Watching Backstretch Babe trot around the ring you would never know she used to call the racetrack home.

The six-year-old chestnut thoroughbred was a racehorse in the United States until injuries cut her career short. In 2012, the mare suffered a horrible fall on the track and broke her bottom jaw. Then, one year later, she crushed several vertebrae in her withers.

"She is very lucky. We love her and she's been a great little mare and we are ready for the future," said Backstretch Babe’s owner Katie DeWolf.

DeWolf bought BackStretch Babe, also known as BB, in January 2015, just a few months after the thoroughbred officially retired from racing. The mare was slightly out of shape, but fully recovered from her injuries and ready for a second chance at life.

"A lot of them end up in the meat industry, in the slaughter hose, at auctions or with people who don't know what they are doing," said DeWolf.

"She is super social and has a great character and she's just a lot of fun."

DeWolf and her friend Korah Broderick saw a lot of potential in BB and decided she was the perfect horse to enter in the annual Retired Racehorse Project in Lexington, Kentucky. The unique competition brings thoroughbreds, trainers and riders from all over North America together to show off what ex-racehorses can do.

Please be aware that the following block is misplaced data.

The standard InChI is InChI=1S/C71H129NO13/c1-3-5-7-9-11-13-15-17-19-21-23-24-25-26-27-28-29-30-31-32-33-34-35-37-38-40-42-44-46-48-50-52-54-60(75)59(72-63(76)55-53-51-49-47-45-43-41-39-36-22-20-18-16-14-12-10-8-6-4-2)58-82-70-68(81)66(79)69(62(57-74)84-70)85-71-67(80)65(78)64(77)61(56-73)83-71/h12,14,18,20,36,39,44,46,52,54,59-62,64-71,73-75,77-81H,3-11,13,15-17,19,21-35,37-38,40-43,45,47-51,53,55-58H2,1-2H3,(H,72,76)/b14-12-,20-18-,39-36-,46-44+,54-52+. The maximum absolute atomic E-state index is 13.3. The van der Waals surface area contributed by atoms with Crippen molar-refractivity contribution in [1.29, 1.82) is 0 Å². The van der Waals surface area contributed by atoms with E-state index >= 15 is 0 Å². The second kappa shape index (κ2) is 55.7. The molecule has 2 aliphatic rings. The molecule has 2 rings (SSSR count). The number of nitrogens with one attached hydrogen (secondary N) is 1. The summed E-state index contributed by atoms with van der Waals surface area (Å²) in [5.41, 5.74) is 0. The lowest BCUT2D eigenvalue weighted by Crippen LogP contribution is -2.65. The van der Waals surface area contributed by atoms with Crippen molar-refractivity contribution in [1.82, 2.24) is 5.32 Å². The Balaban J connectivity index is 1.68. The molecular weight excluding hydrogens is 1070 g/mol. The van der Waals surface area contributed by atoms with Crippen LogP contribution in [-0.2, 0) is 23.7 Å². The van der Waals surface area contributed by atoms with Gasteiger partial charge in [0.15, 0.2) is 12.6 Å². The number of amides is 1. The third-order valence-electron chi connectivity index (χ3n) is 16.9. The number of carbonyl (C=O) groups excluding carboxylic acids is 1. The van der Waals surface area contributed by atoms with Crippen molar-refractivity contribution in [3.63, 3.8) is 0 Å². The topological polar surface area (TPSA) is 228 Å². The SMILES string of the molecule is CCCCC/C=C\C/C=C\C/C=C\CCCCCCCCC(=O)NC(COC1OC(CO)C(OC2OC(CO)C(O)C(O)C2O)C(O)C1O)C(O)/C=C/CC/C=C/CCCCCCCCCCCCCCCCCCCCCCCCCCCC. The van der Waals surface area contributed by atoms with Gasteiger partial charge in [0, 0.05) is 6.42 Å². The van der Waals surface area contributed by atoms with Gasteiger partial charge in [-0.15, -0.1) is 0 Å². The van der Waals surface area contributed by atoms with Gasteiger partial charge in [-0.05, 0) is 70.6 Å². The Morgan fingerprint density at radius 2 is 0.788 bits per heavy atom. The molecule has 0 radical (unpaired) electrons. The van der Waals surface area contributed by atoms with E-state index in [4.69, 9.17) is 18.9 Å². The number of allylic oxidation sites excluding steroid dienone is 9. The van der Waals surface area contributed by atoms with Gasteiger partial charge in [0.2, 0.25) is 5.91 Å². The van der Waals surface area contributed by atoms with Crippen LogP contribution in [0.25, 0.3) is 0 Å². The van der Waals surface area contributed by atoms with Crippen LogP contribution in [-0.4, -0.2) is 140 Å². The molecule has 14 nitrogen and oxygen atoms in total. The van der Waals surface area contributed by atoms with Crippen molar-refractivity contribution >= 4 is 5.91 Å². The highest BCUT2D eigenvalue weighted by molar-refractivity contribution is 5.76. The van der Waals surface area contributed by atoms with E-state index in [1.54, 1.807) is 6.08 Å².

"We're really, really excited to be a part of the retired racehorse project and we can't wait to see where we stack up against the rest of the thoroughbreds," said Korah Broderick, DeWolf's trainer, coach and friend.

Thoroughbreds are known for their speed and are promoted primarily as racehorses. At this event, horses are given a second chance to chase big prizes in 10 disciplines, including show jumping and polo.

"I think it's going to be amazing to be a part of something like that," said Broderick.

Getting BB ready for the competition has taken a lot of dedication and many sleepless nights. The riders spent the first three months of this year teaching BB the basics and breaking her bad habits. Despite what they described as a difficult beginning, the riders are adamant every minute was worth it.

"She loves to jump. She walks into the ring and it's like she puffs up and she really wants to show everyone how awesome she is," said DeWolf.

"The process was really fun and very rewarding," added Broderick.

Backstretch Babe and her team leave for Lexington, Kentucky on October 21st. They will compete against about 200 horses with the goal of becoming America's Most Wanted Thoroughbred.

For DeWolf and Broderick, this competition is not about winning and losing; it's about the journey and showing off how hard work, dedication and a lot of love can change the lives of ex-racehorses.

You can follow BB's journey on her website: